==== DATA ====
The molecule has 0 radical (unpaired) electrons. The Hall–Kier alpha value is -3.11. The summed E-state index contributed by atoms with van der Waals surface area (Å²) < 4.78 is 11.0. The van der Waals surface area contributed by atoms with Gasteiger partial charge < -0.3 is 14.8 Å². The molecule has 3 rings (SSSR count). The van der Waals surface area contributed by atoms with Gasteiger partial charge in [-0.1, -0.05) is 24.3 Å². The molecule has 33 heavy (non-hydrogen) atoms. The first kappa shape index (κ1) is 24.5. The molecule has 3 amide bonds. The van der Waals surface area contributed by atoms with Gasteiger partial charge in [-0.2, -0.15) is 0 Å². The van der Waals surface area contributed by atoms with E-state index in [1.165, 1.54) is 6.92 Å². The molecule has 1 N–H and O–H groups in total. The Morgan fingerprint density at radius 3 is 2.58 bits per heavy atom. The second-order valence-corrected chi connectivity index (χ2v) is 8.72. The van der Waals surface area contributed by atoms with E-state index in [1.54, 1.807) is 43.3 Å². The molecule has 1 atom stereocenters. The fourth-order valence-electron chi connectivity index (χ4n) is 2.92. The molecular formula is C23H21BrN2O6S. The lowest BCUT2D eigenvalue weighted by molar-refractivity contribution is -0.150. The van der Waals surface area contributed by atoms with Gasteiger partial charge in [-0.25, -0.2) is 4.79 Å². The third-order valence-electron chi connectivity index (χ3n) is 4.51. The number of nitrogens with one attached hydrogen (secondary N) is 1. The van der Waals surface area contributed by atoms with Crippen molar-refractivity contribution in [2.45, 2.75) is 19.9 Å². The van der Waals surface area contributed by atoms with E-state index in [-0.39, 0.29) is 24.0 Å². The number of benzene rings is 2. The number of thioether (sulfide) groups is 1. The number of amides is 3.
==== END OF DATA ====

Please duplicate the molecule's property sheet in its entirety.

The molecule has 0 radical (unpaired) electrons. The Hall–Kier alpha value is -3.11. The summed E-state index contributed by atoms with van der Waals surface area (Å²) < 4.78 is 11.0. The van der Waals surface area contributed by atoms with Gasteiger partial charge < -0.3 is 14.8 Å². The molecule has 3 rings (SSSR count). The van der Waals surface area contributed by atoms with Gasteiger partial charge in [-0.1, -0.05) is 24.3 Å². The molecule has 33 heavy (non-hydrogen) atoms. The first kappa shape index (κ1) is 24.5. The molecule has 3 amide bonds. The van der Waals surface area contributed by atoms with Gasteiger partial charge in [-0.2, -0.15) is 0 Å². The van der Waals surface area contributed by atoms with E-state index in [1.165, 1.54) is 6.92 Å². The molecule has 1 N–H and O–H groups in total. The Morgan fingerprint density at radius 3 is 2.58 bits per heavy atom. The second-order valence-corrected chi connectivity index (χ2v) is 8.72. The van der Waals surface area contributed by atoms with E-state index in [1.54, 1.807) is 43.3 Å². The molecule has 1 atom stereocenters. The fourth-order valence-electron chi connectivity index (χ4n) is 2.92. The molecular formula is C23H21BrN2O6S. The lowest BCUT2D eigenvalue weighted by molar-refractivity contribution is -0.150. The van der Waals surface area contributed by atoms with Gasteiger partial charge in [-0.25, -0.2) is 4.79 Å². The third-order valence-electron chi connectivity index (χ3n) is 4.51. The number of nitrogens with one attached hydrogen (secondary N) is 1. The van der Waals surface area contributed by atoms with Crippen molar-refractivity contribution in [2.45, 2.75) is 19.9 Å². The van der Waals surface area contributed by atoms with E-state index in [-0.39, 0.29) is 24.0 Å². The number of benzene rings is 2. The number of thioether (sulfide) groups is 1. The number of amides is 3.